After Volkswagen’s ugly emissions scandal went public, the brand promised to refocus its efforts on electric cars and hybrids. Given that the Golf is the brand’s best-selling model, we expect the new version to be a lean fuel-sipping machine, a concrete example of VW’s post-Dieselgate strategy.
Official details on the Golf are slim, but all signs point to a mild hybrid powertrain that includes a turbocharged 1.0-liter three-cylinder bolstered by an electrically driven supercharger and an electric generator. The result, VW hopes, is 60 mpg in the real world, as well as improved low-end torque figures. The new model will ride on an updated version of the current MQB platform and will technically be a midcycle update, so with that in mind, we predict fairly evolutionary tweaks to the overall look of the car.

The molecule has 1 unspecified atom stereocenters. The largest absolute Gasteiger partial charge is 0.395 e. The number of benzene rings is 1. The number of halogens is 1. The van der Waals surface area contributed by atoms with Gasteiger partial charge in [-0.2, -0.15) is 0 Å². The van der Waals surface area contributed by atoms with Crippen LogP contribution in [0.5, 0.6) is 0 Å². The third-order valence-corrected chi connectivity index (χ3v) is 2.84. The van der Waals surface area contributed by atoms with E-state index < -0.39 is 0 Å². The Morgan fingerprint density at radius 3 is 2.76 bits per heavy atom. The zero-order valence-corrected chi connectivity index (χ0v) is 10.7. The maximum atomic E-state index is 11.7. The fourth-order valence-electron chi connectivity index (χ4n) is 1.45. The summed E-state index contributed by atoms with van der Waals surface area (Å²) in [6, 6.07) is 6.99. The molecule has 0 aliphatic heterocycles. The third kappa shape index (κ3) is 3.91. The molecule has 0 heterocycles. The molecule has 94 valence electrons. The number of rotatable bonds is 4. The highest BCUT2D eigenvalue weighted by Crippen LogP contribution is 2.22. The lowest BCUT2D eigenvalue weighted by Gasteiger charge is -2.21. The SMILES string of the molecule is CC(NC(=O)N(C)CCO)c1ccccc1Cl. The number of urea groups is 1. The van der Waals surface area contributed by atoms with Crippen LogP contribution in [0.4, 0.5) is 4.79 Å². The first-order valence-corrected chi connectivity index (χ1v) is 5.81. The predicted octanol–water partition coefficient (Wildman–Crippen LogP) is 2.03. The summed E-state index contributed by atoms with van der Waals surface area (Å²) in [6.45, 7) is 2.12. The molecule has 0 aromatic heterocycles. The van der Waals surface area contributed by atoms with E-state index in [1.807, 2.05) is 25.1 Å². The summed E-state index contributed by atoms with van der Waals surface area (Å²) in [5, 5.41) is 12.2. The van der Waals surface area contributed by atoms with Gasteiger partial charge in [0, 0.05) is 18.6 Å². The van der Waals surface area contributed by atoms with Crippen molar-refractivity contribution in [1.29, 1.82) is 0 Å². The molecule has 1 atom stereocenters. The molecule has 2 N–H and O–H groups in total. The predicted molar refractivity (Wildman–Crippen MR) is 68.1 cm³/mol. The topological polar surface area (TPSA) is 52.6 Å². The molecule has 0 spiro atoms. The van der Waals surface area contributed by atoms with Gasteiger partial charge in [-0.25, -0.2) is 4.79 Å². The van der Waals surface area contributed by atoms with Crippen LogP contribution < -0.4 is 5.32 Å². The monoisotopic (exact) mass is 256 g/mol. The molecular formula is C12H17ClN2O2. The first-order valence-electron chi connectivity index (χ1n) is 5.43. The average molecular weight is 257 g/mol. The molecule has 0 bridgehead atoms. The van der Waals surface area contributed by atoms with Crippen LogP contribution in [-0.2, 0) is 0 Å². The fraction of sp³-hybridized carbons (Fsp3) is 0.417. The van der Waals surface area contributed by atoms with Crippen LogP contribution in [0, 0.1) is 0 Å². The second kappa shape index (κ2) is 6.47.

There will be significant changes to the interior of the vehicle, though. Last year, VW execs confirmed that the updated Golf would feature a high-tech gesture control infotainment system inspired by the Golf R Touch concept shown at CES 2015. Among other things, drivers will be able to adjust their media, climate settings, and even the sunroof without ever touching a button. In addition, the gauge cluster will likely be replaced by a sleek 12.3-inch Active Information Display akin to Audi’s Virtual Cockpit.
Later on down the road, a production vehicle based on VW’s striking I.D. concept will arrive in full embrace of electrification and self-driving technology. Set to be sold alongside the Golf in 2020, the car will go head-to-head will cars like the Tesla Model 3 and Chevrolet Bolt EV while also introducing progressive features like individual driver profiles on smartphones and lights that react differently depending on what the car is doing.
Read more about the I.D. concept and VW’s future plans here.
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